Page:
There is no doubt that the pandemic has caused some changes to the way we approach our professions – some new standard practices include daily temperature screening of staffs, maintaining social distance as well as wearing masks.

Some companies have also modified their operations to supplement the effectiveness and productivity of working from home.

Let us look at three of the biggest changes we can expect to see being normalized post COVID-19.

1. A hybrid business model

The pandemic has forced businesses to reduce on-site manpower to reduce the transmission of the virus. A hybrid business model involves part of the employees working in the office and the rest working remotely.

The sudden transition to remote work is being used as a method to reduce transmission of the COVID-19 virus by limiting physical interaction between people. As this was not a topic of concern prior the pandemic, business leaders will have to devise innovative ways of maintaining as well as increasing the productivity and efficiency levels as an approach to ease the transition to remote working conditions.

The advent of the Fourth Industrial Revolution (IR 4.0) helped technologists develop digital workplace platforms which acts as a centralised solution for communication, collaboration, project management, information gathering, and knowledge sharing. These tools can be implemented to stimulate digital interaction between employees through real-time messaging, cloud file sharing, and visual presentation tools.

Companies can also implement work-from-home (WFH) policies to smoothen the transition and streamline variables towards remote operations. Corporations such as Facebook, Google, and Twitter have been early adopters of this policy, with Twitter even allowing their employees to permanently WFH. Supplemented with digital platforms, the structuring of a WFH policy albeit takes some reorganisation, certainly does help ease the move towards remote operations.

2. Increased use of digital tools and platforms

Picture source: university.help.edu.my

While businesses and organisations have already begun the deployment of digital tools and platforms across their operation line, it was rather experimental in its implementation process. Businesses, especially the Small and Medium Enterprise (SME) sector has only just begun the digitalisation journey.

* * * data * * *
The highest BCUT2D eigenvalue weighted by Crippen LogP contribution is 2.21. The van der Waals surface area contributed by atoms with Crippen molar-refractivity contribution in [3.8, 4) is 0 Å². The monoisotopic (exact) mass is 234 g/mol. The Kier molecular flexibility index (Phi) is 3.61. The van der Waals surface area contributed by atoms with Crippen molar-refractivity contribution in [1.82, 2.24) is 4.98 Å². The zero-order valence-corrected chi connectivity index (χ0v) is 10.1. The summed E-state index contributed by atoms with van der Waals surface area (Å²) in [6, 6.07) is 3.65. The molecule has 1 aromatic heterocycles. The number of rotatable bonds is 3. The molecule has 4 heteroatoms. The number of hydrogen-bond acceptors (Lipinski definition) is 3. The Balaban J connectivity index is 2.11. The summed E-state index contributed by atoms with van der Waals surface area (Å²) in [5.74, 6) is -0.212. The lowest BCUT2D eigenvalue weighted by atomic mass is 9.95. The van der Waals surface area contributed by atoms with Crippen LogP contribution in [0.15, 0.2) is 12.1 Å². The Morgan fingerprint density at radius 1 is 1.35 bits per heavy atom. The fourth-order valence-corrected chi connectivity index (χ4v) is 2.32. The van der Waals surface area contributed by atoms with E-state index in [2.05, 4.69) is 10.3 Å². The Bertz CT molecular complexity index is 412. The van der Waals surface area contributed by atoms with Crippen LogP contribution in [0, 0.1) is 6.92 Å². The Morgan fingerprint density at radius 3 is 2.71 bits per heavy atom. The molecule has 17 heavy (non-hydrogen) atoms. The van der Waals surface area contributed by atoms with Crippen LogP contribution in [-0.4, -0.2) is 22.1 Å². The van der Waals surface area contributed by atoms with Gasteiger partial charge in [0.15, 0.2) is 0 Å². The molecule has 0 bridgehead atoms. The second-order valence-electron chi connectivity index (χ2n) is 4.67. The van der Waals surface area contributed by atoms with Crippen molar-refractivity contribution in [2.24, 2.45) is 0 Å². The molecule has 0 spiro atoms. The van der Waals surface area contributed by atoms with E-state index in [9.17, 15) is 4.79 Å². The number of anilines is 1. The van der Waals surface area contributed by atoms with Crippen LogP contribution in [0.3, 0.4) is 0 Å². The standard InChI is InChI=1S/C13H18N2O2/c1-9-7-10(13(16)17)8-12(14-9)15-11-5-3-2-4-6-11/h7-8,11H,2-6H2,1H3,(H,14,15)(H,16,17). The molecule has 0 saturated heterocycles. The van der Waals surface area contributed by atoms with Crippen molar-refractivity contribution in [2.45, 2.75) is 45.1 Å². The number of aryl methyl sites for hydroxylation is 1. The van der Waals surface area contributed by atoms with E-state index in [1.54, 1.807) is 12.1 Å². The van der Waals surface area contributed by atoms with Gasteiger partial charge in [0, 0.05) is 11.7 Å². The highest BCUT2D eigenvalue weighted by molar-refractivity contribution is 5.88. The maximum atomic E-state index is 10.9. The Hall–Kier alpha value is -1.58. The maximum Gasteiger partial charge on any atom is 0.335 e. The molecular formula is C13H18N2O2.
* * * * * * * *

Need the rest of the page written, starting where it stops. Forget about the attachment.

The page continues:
However, the arrival of the pandemic has forced digital dependency and as a result, digital workplace platforms have become a vital tool in ensuring business operations remain functional despite the absence of physical interaction. This affects various relationships in the workplace especially between clients, customers, and fellow peers.

Thanks to the advancement of digital technologies, platforms such as Slack enables companies to discuss, monitor progress, and combine ideas of their projects in real-time. It also features integration with cloud storage platforms such as OneDrive so that important working files can be shared and reviewed at any time from any location.

Another common example is the utilisation of digital video conferencing platforms such as Zoom and Google Meet to conduct virtual meetings, discussions or can even be utilised to stimulate interaction between employees.

Messaging platforms such as WhatsApp and Telegram are also widely used for quick and informal conversations between employees, and can also be utilised as a tool to maintain communication with remote teams, ensuring everyone whether away or on-site, to remain in the loop.

3. Focus on employee data analytics

Even before the pandemic, the application of data has always been used as a major tool to measure the performance of employees, inventory management, and forecasting, amongst various other areas.

However, the WFH concept inevitably makes it harder for leaders to monitor and measure the productivity and performance of employees. Nonetheless, the availability of data analytics tools allows businesses to monitor and measure employees’ performance digitally, by tracking their work computer usage, virtual clocking in and out, and monitoring of work emails amongst an array of other tracking methods.

The hazards caused by the virus has accelerated the expansion of data analytics applications into other areas such as health and safety monitoring of employees and even critical analysis of employee roles and skills, allowing businesses to make informed decisions on how to continue business operations in this unprecedented time.

While the concept of offices is not likely to disappear altogether, we can however expect companies to change their approach on how they utilise workspace. For example, a company may choose a smaller but more conducive working environment to increase the performance of employees working on-site. In turn, due to the smaller number of physical working employees, companies may reduce their investments on physical locations but instead, channeling investments initiatives towards the adoption of digital tools and technologies.